Feb 1, 2018 - Kerstin Kormendy for SoGerman
Over the past 12 years, a dedicated group of German expats and German-Canadians established a growing network in Toronto that offers opportunities to come together, connect, and combine cultures.
Canadian Multiculturalism at its best
GermansinToronto is a community of German immigrants, German-Canadians and German-speakers from around the world. They regularly meet up in Toronto to expand their language skills, stay connected to the culture of their family, and learn more about Germany.
“It’s part of their identity,” says Frank Seiferth, founder of GermansinToronto. “They connect, integrate and bring in a piece of Germany into their Canadian life.”
Everything began when Frank arrived in Toronto in 2005. He had moved from Germany across the ocean to work with a Canadian company. New to the Canadian metropolis, he was looking for fellow Germans to meet with.
After exploring the city, Frank had found Chinatown, Koreatown, Little Italy, and Little India, yet no German corner. With about 29,400 German mother tongue speakers in Ontario’s capital, Frank could hardly believe his unsuccessful quest. Where were the Germans?
Reaching out to the World Wide Web, Frank and his friend Rasmus Kiehl started the group GermansinToronto on the social media platform Meetup in 2005. About 20 German expats joined the first event, a pub night. Over the next years, the group grew to more than 3,700 members today, with 60 new members joining every month, the largest German Meetup in all North America.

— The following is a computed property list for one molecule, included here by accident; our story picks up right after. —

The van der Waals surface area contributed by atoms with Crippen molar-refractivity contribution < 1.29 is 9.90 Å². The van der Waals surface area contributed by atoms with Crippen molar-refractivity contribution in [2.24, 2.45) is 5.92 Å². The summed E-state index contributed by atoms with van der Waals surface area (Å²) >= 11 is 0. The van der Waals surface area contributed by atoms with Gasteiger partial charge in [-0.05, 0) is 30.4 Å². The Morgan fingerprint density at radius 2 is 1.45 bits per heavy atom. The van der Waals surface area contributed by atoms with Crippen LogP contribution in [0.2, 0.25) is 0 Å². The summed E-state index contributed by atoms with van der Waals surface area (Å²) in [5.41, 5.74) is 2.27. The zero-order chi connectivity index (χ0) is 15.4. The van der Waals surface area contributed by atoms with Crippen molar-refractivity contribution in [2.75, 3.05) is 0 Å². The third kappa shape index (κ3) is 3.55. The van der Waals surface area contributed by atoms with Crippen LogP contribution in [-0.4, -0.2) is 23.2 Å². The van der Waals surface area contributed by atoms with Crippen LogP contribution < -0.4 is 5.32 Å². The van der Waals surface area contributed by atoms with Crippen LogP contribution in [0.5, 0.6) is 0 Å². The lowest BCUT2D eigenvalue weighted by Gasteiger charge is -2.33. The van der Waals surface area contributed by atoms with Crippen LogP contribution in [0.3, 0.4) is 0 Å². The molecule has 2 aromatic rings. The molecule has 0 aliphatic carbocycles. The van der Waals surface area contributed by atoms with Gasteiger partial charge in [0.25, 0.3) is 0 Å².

“Social media as a primary way to communicate and spontaneously organize events is key to success,” says Frank.
“Some of the other German Clubs that are organized in a more traditional way are struggling to sign up new members as it requires paid membership and with that more commitment. People don’t want to commit long-term anymore. They want to go out on a whim.”
Over the course of 12 years, GermansinToronto members have met over 900 times and chatted over a beer about life, work, politics or simply how to get started in Toronto. They cheered for German sport teams at World Cups, met German celebrities like Daniel Bruehl, Til Schweiger or Michael Mittermeier at performances in Toronto, visited opera, art galleries, and museums, and sang along to one of Germany’s favorite singers, Herbert Grönemeyer, at an almost private concert in a church in Toronto. Many relationships, business and personal, have evolved from the group and have shaped the lively German community in Toronto.
GermansinToronto has been working for years in close partnership with the German Consulate Toronto, the German Schools, and churches as well as the Goethe-Institute on many events.
In 2012, the network of German-Canadian Torontonians expanded when the group German Mamas and Papas in Toronto was brought to life by German expat Jule Lorenz-Elliot (Read more about the group in our next post!)
“It’s nice to see how the next generation learns the German language and traditions and participates in the cultural exchange,” says Frank.
Feb 15, 2018 - Kerstin Kormendy for SoGerman
“Brösel, Brösel, he didn’t say goodbye,” the class tells teacher Sarah Beuchel at the end of class. With floppy ears, a red nose, and a trendy neckerchief, the hand pupp [...]VIEW STORY
Feb 8, 2018 - Kerstin Kormendy for SoGerman
A planner at heart and by trade, Jule Lorenz-Elliot has devoted hundreds of hours over the past five years founding the network VIEW STORY